We Are Beggars, This is True

“We Are Beggars, This Is True”

A Day of Discovery at Wittenberg


   My postings have slacked for a few days as I have travelled to Germany on business. On Saturday, at my request, my gracious host took me to the community of Wittenberg Germany, some 100 kilometers from Berlin. I had many choices of sightseeing for the day, but felt an ‘urging’ to visit the place of Martin Luther’s greatest life and work. I initially wanted to see the door where the 95 theses were nailed and experience the presence of the birth of Protestantism; but I was not fully prepared for the impact the day would have on my life.

   Any person searching for a sense of their theological history or purpose, especially evangelicals and Protestants, must travel to this place. The university at Wittenberg has yielded many great minds and works beyond Luther and still does today. The names and dates of the visiting scholars is a five century ‘who’s who’ of historically significant figures and they are listed on the walls as you walk about the village square.

   The visit to the town square and the churches, as well as the residence and museum of Luther, were alone worth my transatlantic journey. Just as beautiful was the drive through the German villages and countryside that lie between Berlin and Wittenberg.

   I knew the basic facts and significance of Martin Luther from history study, but his life, work and theology came alive for me Saturday and validated much of my own faith journey and beliefs. The impact and success of Luther had many other actors and players including the likes of Frederick the Wise, Elector of Saxony and the equally compelling theologian and writer, Philipp Melanchthon.

   The castle church built between 1489 and 1525 for Frederick the Wise, still stands today. Upon its doors were nailed the 95 theses. An earlier Town Church was built around 1280. Known as the people’s church, it reflected the poverty of its time. It is still in active use today. Luther preached here and it still possesses the spiritual and eternal aura, smell and presence of Christ and the generations of worshippers who knelt in its aisles. I heard violins and voices that were rehearsing music in the chapel for the sacred days of Palm Sunday and Easter – it was holy and heavenly!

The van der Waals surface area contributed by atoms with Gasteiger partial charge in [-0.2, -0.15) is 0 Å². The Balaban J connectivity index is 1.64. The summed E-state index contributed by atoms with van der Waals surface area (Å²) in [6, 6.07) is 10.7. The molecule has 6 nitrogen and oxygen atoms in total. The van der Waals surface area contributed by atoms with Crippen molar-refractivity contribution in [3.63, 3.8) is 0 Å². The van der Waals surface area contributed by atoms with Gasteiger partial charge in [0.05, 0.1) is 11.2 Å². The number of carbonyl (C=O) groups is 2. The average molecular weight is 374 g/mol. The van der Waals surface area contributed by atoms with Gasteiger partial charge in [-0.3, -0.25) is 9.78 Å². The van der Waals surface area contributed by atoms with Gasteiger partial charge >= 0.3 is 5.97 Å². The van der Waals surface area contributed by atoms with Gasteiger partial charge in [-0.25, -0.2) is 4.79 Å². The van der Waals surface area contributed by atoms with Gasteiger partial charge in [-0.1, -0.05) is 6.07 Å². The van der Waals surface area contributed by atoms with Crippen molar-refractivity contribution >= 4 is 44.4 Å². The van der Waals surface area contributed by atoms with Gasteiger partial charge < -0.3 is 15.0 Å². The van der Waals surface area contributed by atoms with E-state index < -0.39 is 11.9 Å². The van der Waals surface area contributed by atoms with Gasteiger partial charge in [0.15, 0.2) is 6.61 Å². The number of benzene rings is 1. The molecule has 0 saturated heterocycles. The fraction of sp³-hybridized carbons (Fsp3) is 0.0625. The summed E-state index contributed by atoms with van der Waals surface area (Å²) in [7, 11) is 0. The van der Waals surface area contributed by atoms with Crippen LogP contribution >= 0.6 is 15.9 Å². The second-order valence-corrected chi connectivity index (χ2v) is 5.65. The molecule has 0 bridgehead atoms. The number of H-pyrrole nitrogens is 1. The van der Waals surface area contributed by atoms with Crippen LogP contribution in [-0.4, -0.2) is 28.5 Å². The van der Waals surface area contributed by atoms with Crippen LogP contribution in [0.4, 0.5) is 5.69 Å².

The museum of Luther contains original works, writings, robes, and the pulpit from which he preached. I learned of his humanness and family life and about his insatiable curiosity of both the scripture and how faith must become personal. I saw how he fellowshipped with others. I visited the very room where he ate, drank and hosted courts of dozens of the peasants and pedigreed alike. This home and museum is a world class, must-see adventure for any leader of faith.

   Luther was wise and learned, but also a product of both a monastic, scholastic and medieval life. He was personally flawed and some of his views could be extreme and caustic. Both Luther and his admirers admitted as much. But his body of work and life stands tall and his mark on history is providential and divine. Learn more at this good site - http://www.greatsite.com/timeline-english-bible-history/martin-luther.html

   There is a great listing of quotes of Luther at this site - http://www.brainyquote.com/quotes/authors/m/martin_luther.html

   Luther died of natural causes in February 1546 at 63 years of age. Found next to him at his burial were these final words he penned:

 “No one can understand Virgil’s Bucolic’s unless he has been a shepherd for five years. No one can understand Virgil’s Georgics unless he has been a farmer for five years. No one can understand Cicero’s letters unless he has busied himself in the affairs of a great empire for twenty-five years. No one may presume to have indulged in Holy Scripture sufficiently unless he were in charge of all of the churches for one hundred years with the prophets Elijah and Elisha, John the Baptist, Christ and the apostles. Do not seize hold of this divine Aeneid, but adore its tracts with humility. We are beggars, this is true.”

   At Wittenberg, I became a happy beggar, if but for a day. It made me realize that we all must beg on, each day in search of God, ourselves and both simple and eternal truths, AMEN!